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apoint over me, so that he or they would steat the Lords quarrel aright; but al the answer we got to y'. was a few brawling words, and some of self commendation from som men that might have held their peace.

The next thing was the Galloway gentlemen desaired that their ministers might be brought in, to which we answered, that ours wer not al ther at y'. teim, yt. they might be cald with theirs, and y'. it was not expedient y'. ministers sat in a councel of war, but when necessarily called thereto, neither had they been with us formerlay, but when cald; but though yt. it was also said by us, y'. if ministers were cald, yt. was fit that elders was cald also, yet Mr. Hume, and others with him, rushed in uncald, and asked wher wer ther elders, they knew few or non; though yt. it was ansered y'. ther wer manay godly elders both of officirs and sculdiers in the armay, yeat they wer not permitted to be called, least, I think they should have nursed their desing of overpowering us by wots, if they had been cald. The first thing treated on after the ministers cam in, was a petitioning the duke, and a debeasing for ye old business. When y'. we saw that ther was nothing like to be settled on yt. was becoming such an armay, we rose and went out, to the number eghtein or ninetein officirs; tho ye be pleased to term yt. number weray few, yet ther wer mor y'. went out than I have said; and my brother told that he durst not wenter his blod in batel with such as thos were yt. stayd behind, seeing that they did steat the quarrel as yt. the Lord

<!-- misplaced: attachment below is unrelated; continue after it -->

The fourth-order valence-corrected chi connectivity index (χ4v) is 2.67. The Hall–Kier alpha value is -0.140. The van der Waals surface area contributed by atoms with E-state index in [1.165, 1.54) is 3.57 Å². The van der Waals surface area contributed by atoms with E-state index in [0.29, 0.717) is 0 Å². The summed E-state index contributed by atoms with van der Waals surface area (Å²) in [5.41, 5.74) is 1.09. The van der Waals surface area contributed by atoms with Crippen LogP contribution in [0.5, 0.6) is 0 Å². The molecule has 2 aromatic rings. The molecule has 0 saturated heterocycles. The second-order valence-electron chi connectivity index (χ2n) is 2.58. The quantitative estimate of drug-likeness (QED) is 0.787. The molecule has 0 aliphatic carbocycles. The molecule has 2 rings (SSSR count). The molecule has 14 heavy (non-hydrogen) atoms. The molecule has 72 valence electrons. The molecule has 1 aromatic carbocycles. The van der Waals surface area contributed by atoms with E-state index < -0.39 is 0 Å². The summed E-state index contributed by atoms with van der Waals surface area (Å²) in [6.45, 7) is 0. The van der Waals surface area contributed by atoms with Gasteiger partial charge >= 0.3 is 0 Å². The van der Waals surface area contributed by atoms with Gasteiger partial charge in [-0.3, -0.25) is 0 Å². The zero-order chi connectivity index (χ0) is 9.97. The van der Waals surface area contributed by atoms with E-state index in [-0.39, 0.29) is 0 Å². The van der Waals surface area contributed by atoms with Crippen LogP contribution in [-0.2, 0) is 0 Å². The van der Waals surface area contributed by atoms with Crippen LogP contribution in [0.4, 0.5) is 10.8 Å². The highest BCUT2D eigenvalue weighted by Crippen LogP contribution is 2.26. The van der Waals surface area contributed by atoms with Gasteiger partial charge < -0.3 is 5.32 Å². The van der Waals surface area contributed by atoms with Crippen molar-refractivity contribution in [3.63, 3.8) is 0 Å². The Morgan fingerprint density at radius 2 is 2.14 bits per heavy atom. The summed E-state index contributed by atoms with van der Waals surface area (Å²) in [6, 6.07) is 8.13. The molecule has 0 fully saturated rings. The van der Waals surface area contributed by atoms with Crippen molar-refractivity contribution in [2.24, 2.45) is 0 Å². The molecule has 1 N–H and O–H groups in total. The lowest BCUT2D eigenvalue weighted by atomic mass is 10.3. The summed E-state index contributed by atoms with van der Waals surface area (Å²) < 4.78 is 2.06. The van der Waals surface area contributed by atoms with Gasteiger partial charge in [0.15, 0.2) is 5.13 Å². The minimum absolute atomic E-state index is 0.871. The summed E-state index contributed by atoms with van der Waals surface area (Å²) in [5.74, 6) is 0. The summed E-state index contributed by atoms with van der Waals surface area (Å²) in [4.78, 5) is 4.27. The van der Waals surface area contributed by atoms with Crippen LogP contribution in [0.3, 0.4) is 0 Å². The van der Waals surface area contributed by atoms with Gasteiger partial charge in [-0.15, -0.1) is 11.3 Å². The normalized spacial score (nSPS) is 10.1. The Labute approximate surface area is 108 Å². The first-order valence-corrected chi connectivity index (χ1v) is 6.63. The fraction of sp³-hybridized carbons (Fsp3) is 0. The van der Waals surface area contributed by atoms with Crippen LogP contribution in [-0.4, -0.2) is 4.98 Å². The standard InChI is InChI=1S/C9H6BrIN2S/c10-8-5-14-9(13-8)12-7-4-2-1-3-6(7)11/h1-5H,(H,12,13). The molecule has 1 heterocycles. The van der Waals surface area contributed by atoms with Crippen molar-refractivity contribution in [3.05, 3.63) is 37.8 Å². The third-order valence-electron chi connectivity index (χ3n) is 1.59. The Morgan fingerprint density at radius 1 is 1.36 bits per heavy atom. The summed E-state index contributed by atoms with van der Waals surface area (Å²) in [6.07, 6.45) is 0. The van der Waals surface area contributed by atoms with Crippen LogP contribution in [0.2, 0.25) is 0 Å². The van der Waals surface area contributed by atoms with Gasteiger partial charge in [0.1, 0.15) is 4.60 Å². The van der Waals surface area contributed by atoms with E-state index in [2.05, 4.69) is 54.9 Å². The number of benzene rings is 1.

was robed by the steating of it. What ye did after we went out I know not, but we wer cald in again, and being com back, we told that we wer in that same judgement we wer in when we went away. Then your new preses, for it semeth he had chosen on, prest a petitioning of the Duke, and we having refused and desaired (soom at least desaired) to know to what purpose, for it was not in his power to grant us anie thing, (as hath appeared treuth since) yeat Mr. Hum said yt. he knew that he had pour to do,